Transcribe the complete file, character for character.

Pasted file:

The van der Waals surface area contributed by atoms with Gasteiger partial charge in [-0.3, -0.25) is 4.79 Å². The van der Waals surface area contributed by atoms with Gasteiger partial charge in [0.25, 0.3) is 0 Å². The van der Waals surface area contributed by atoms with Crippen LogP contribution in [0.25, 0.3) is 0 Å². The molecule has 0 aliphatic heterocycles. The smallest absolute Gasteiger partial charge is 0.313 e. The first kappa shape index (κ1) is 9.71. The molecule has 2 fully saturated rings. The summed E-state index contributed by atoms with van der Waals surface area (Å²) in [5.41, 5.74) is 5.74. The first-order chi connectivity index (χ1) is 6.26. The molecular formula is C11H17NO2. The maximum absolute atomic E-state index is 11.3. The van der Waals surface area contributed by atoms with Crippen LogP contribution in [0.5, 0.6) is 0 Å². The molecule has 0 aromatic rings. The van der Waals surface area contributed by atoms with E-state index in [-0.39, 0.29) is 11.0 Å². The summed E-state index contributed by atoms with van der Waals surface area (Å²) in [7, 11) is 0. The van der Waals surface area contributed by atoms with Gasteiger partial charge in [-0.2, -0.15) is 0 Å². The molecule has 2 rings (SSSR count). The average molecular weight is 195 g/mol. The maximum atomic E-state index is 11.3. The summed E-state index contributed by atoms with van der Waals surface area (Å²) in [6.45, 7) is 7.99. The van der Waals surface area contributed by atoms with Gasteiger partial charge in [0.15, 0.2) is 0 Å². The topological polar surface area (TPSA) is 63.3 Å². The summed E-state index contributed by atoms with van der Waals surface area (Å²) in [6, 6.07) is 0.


The van der Waals surface area contributed by atoms with Gasteiger partial charge in [-0.3, -0.25) is 4.79 Å². The van der Waals surface area contributed by atoms with Gasteiger partial charge in [0.25, 0.3) is 0 Å². The van der Waals surface area contributed by atoms with Crippen LogP contribution in [0.25, 0.3) is 0 Å². The molecule has 0 aliphatic heterocycles. The smallest absolute Gasteiger partial charge is 0.313 e. The first kappa shape index (κ1) is 9.71. The molecule has 2 fully saturated rings. The summed E-state index contributed by atoms with van der Waals surface area (Å²) in [5.41, 5.74) is 5.74. The first-order chi connectivity index (χ1) is 6.26. The molecular formula is C11H17NO2. The maximum absolute atomic E-state index is 11.3. The van der Waals surface area contributed by atoms with Crippen LogP contribution in [0.5, 0.6) is 0 Å². The molecule has 0 aromatic rings. The van der Waals surface area contributed by atoms with E-state index in [-0.39, 0.29) is 11.0 Å². The summed E-state index contributed by atoms with van der Waals surface area (Å²) in [7, 11) is 0. The van der Waals surface area contributed by atoms with Gasteiger partial charge in [-0.2, -0.15) is 0 Å². The molecule has 2 rings (SSSR count). The average molecular weight is 195 g/mol. The maximum atomic E-state index is 11.3. The summed E-state index contributed by atoms with van der Waals surface area (Å²) in [6.45, 7) is 7.99. The van der Waals surface area contributed by atoms with Gasteiger partial charge in [0.15, 0.2) is 0 Å². The topological polar surface area (TPSA) is 63.3 Å². The summed E-state index contributed by atoms with van der Waals surface area (Å²) in [6, 6.07) is 0.